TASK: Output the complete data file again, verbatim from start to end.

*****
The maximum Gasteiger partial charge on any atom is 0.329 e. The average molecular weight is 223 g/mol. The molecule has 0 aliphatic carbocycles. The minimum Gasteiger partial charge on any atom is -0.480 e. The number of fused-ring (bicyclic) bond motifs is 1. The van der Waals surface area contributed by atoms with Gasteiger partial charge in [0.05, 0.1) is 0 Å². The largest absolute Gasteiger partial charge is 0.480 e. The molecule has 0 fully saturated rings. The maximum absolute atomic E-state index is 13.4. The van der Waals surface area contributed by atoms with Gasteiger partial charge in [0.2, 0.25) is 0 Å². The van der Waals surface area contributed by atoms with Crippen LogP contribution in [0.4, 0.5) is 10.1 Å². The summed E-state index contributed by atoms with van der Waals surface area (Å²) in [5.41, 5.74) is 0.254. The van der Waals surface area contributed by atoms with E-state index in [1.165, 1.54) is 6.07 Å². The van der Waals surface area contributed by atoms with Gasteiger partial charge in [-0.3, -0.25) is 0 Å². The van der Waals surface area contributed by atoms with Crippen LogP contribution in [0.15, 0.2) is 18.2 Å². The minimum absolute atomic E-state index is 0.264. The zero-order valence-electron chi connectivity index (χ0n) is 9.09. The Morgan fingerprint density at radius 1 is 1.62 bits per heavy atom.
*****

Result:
The maximum Gasteiger partial charge on any atom is 0.329 e. The average molecular weight is 223 g/mol. The molecule has 0 aliphatic carbocycles. The minimum Gasteiger partial charge on any atom is -0.480 e. The number of fused-ring (bicyclic) bond motifs is 1. The van der Waals surface area contributed by atoms with Gasteiger partial charge in [0.05, 0.1) is 0 Å². The largest absolute Gasteiger partial charge is 0.480 e. The molecule has 0 fully saturated rings. The maximum absolute atomic E-state index is 13.4. The van der Waals surface area contributed by atoms with Gasteiger partial charge in [0.2, 0.25) is 0 Å². The van der Waals surface area contributed by atoms with Crippen LogP contribution in [0.4, 0.5) is 10.1 Å². The summed E-state index contributed by atoms with van der Waals surface area (Å²) in [5.41, 5.74) is 0.254. The van der Waals surface area contributed by atoms with E-state index in [1.165, 1.54) is 6.07 Å². The van der Waals surface area contributed by atoms with Gasteiger partial charge in [-0.3, -0.25) is 0 Å². The van der Waals surface area contributed by atoms with Crippen LogP contribution in [0.15, 0.2) is 18.2 Å². The minimum absolute atomic E-state index is 0.264. The zero-order valence-electron chi connectivity index (χ0n) is 9.09. The Morgan fingerprint density at radius 1 is 1.62 bits per heavy atom.